High-ranking Saudi and Turkish prosecutors engaged in a dialogue for 75 minutes to discuss the investigation into the killing of Saudi writer Jamal Khashoggi.
The Saudi writer, a US resident, and Washington Post columnist had been missing ever since he entered the Saudi Arabian consulate in Istanbul to fetch his documents on October 2. The Jamal Khashoggi case has put Saudi Arabia in a bubble of denunciation by the International leaders and fetched global attention.
Bringing attention to the recent progress of the event, on October 29, the top prosecutor of the Kingdom, Saud al-Mojeb, met with Istanbul’s Chief Public prosecutor at the main courthouse in Turkey.
Post the meeting, Turkey’s Foreign Minister Mevlut Cavusoglu stated that the information shared by both the prosecutors will be of leverage to the investigation.
Both the countries are known to be running a joint investigation of the incident. But as per the reports of ANI, Turkey has been leaking material about the case to the media intentionally, to build pressure for a full disclosure from Saudi Arabia. Turkey is seeking the deportation of the Saudi suspects detained for the murder. Saudi Foreign Minister Adel al-Jubeir, however, said that the perpetrators would be tried in the Kingdom itself and brought to justice post the completion of the entire investigation.
In their current narrative, Saudi officials depict the murder as a rogue operation run by agents who exceeded their authority. Some of those concerned in the killing are close to Crown Prince Mohammed bin Salman, the kingdom's heir-apparent whose condemnation of the killing has failed to relieve suspicions of his involvement.
Khashoggi, a onetime Saudi insider and U.S. resident who lived in self-induced exile for almost a year before his murder, had criticised the Crown Prince in the Washington Post column.
Overwhelmed by the international pressure, the Kingdom has altered their narrative about the killings multiple times; with their recent acknowledgment that the evidence put out by Turkey is premeditated.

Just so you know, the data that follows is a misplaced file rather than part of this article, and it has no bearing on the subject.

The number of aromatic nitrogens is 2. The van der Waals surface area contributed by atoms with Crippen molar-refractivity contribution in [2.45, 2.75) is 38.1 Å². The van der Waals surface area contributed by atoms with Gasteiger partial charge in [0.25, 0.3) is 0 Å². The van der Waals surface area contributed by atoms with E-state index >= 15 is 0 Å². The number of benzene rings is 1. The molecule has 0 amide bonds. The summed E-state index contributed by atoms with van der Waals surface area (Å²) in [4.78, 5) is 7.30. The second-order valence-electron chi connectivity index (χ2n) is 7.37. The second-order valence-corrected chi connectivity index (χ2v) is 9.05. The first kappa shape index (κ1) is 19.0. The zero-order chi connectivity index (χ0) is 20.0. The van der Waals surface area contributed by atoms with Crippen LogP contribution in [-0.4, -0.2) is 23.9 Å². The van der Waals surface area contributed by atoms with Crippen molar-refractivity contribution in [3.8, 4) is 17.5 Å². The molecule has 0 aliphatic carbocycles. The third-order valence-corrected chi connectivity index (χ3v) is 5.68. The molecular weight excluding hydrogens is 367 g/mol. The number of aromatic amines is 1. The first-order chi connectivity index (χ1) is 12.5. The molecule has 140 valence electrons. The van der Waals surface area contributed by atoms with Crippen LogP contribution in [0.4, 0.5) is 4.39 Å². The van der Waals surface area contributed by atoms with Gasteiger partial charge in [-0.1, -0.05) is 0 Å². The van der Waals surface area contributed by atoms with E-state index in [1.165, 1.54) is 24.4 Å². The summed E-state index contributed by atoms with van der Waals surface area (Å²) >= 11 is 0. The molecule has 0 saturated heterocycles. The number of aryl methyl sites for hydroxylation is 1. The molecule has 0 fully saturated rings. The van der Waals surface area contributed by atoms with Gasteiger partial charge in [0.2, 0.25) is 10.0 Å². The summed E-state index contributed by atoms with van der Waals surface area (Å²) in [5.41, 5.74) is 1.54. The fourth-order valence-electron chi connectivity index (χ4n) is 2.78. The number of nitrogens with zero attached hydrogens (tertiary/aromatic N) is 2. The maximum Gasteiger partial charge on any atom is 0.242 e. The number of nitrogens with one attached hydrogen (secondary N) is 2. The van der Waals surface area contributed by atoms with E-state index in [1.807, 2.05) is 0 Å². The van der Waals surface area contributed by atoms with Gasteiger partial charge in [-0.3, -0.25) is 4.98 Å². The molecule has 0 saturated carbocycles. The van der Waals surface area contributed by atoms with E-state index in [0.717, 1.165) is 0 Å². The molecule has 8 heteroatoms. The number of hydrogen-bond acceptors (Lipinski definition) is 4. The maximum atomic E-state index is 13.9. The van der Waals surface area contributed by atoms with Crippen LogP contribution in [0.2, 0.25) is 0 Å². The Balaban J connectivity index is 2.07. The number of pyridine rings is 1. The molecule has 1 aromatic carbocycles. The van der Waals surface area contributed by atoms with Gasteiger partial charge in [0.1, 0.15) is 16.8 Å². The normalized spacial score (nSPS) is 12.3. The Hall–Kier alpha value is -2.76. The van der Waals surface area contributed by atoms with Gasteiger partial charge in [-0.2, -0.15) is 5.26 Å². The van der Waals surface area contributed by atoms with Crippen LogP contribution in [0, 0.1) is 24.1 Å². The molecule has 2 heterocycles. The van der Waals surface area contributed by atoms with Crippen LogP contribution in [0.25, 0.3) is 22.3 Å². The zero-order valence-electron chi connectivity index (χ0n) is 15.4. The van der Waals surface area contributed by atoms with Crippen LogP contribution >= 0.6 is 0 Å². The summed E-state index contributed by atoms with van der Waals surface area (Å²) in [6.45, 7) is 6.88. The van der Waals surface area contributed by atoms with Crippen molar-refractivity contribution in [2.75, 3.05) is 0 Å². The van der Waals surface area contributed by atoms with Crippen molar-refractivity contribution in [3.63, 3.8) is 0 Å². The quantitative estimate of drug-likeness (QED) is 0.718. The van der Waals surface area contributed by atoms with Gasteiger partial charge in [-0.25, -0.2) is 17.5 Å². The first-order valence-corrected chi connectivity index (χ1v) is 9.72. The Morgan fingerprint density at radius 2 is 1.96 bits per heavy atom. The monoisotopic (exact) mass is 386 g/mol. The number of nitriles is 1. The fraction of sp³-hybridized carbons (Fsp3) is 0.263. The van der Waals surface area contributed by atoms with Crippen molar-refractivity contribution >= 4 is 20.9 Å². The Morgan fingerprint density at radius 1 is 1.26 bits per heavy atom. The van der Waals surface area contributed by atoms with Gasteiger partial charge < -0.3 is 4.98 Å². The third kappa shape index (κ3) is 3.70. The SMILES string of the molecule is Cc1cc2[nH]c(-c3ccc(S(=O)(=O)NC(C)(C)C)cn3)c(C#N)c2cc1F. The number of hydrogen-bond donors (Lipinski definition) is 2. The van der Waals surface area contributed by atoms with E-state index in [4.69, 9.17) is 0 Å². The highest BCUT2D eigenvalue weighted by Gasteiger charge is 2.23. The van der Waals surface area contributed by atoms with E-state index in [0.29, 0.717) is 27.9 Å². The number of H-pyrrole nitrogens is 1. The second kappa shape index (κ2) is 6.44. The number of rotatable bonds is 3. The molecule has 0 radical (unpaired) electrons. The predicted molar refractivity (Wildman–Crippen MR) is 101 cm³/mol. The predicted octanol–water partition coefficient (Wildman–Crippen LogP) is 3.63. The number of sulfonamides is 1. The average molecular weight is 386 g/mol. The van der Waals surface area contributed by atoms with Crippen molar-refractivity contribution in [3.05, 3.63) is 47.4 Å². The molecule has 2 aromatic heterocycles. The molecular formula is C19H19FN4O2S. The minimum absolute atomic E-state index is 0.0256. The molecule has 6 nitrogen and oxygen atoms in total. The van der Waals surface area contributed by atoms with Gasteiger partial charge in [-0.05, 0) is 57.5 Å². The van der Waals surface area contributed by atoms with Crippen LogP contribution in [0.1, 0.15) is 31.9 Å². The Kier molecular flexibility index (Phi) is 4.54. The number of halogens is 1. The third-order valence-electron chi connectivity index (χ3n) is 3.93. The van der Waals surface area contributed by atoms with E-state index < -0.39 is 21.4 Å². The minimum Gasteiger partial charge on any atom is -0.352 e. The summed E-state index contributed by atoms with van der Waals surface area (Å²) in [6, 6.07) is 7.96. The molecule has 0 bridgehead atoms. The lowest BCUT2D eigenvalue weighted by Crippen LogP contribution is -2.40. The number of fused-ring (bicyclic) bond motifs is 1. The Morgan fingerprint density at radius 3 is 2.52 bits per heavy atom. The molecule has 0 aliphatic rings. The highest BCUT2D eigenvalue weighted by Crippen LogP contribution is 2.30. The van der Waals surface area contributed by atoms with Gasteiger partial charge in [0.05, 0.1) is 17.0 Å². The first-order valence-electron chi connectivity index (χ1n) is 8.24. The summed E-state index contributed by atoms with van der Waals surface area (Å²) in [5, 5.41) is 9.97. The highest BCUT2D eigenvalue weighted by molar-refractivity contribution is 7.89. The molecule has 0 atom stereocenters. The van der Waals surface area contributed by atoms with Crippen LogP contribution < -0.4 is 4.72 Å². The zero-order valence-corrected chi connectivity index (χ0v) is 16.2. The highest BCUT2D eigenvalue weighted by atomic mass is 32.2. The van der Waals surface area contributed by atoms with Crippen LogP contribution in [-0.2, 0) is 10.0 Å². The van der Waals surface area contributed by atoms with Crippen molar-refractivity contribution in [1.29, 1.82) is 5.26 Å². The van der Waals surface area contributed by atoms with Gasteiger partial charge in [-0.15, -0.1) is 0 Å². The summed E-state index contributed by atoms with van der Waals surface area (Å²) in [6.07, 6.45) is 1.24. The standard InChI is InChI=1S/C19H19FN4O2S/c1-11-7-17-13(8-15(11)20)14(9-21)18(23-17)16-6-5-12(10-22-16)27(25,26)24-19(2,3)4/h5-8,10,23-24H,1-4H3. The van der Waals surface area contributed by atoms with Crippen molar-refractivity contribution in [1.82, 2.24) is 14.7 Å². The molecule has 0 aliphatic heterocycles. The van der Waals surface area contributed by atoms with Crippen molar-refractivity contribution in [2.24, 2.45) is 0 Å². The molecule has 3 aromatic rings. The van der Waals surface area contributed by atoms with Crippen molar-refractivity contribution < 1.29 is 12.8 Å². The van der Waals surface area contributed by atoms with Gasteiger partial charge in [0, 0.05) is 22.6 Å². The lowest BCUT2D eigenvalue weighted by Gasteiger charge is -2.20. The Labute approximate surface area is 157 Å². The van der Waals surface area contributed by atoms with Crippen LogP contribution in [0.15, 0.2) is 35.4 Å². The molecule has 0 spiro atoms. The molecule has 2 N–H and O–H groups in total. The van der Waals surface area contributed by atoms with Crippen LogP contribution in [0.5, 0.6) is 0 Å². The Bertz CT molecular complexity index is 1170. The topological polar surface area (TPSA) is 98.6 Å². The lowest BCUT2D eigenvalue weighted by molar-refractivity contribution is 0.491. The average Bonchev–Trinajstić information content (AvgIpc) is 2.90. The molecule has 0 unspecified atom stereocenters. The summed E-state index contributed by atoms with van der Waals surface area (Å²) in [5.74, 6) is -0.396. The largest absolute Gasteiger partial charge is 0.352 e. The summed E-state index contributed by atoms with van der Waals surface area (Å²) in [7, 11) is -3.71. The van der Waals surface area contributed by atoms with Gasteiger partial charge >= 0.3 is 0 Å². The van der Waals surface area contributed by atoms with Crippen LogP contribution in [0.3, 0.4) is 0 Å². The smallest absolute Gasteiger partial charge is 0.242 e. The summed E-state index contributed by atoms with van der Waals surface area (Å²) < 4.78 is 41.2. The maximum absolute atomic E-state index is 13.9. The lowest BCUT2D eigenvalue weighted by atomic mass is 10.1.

Whereas, Turkey alleges a 15-member hit squad was sent to Istanbul to kill the journalist.
Turkish President Recep Tayyip Erdogan says his country will reveal more evidence about the killing but is not in any rush to do so.
Apart from Turkey, German Chancellor Angela Merkel condemned Saudi’s lack of proactivity to the situation saying, “We expect transparency from Saudi Arabia on the circumstances of the death. Available reports on what happened in Istanbul consulate are insufficient.” Foreign Minister Heiko Maas also suggested that Germany may halt the export licenses on arms to Saudi Arabia.
The European Union (EU) diplomat Federica Mogherini labeled the death of the Saudi journalist as “deeply troubling.” The United Kingdom and France, two of the biggest countries of the EU and the largest exporters of arms and ammunition to Saudi Arabia condemned the act too.
Turkey has raised the strongest voice in criticising the incident, and currently, investigation for the body of the Khashoggi is in process. "Turkey will never allow a cover-up," a spokesperson from the Justice and Development Party (AKP) said.
''Khashoggi's Killing Is One Of The Worst Cover-Ups,” a statement that was initially released by President Trump, but the President denied scrapping the $110 billion arms deal with their ally, also their “biggest investors” with a total investment of $450 billion.
Whereas, the Arab countries and few of the closest allies of Saudi Arabia like UAE, Bahrain, Egypt and Jordan have hailed the Kingdom.